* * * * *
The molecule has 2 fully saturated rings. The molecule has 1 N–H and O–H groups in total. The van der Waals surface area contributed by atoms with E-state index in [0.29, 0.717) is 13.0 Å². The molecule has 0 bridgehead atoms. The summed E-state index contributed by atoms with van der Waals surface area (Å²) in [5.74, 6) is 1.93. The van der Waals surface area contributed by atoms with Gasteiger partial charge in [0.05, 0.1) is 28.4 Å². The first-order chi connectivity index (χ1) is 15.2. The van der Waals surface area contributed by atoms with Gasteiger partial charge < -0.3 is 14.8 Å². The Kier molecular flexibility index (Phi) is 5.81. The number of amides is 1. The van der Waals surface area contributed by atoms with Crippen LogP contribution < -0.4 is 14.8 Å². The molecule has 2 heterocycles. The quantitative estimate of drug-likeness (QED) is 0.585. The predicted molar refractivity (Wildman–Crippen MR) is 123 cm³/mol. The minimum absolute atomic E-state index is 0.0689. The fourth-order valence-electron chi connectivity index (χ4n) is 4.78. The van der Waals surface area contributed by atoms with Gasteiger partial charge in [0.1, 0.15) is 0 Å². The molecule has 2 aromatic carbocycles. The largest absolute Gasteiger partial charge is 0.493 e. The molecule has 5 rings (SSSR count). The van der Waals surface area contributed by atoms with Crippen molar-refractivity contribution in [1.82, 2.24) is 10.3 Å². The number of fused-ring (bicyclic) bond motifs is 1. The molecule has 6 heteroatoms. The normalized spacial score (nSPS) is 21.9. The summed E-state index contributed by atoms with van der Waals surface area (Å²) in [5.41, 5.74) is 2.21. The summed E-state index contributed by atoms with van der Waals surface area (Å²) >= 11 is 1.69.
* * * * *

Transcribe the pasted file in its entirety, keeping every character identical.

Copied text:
The molecule has 2 fully saturated rings. The molecule has 1 N–H and O–H groups in total. The van der Waals surface area contributed by atoms with E-state index in [0.29, 0.717) is 13.0 Å². The molecule has 0 bridgehead atoms. The summed E-state index contributed by atoms with van der Waals surface area (Å²) in [5.74, 6) is 1.93. The van der Waals surface area contributed by atoms with Gasteiger partial charge in [0.05, 0.1) is 28.4 Å². The first-order chi connectivity index (χ1) is 15.2. The van der Waals surface area contributed by atoms with Gasteiger partial charge < -0.3 is 14.8 Å². The Kier molecular flexibility index (Phi) is 5.81. The number of amides is 1. The van der Waals surface area contributed by atoms with Crippen LogP contribution < -0.4 is 14.8 Å². The molecule has 2 heterocycles. The quantitative estimate of drug-likeness (QED) is 0.585. The predicted molar refractivity (Wildman–Crippen MR) is 123 cm³/mol. The minimum absolute atomic E-state index is 0.0689. The fourth-order valence-electron chi connectivity index (χ4n) is 4.78. The van der Waals surface area contributed by atoms with Gasteiger partial charge in [0.1, 0.15) is 0 Å². The molecule has 2 aromatic carbocycles. The largest absolute Gasteiger partial charge is 0.493 e. The molecule has 5 rings (SSSR count). The van der Waals surface area contributed by atoms with Crippen molar-refractivity contribution in [1.82, 2.24) is 10.3 Å². The number of fused-ring (bicyclic) bond motifs is 1. The molecule has 6 heteroatoms. The normalized spacial score (nSPS) is 21.9. The summed E-state index contributed by atoms with van der Waals surface area (Å²) in [5.41, 5.74) is 2.21. The summed E-state index contributed by atoms with van der Waals surface area (Å²) >= 11 is 1.69.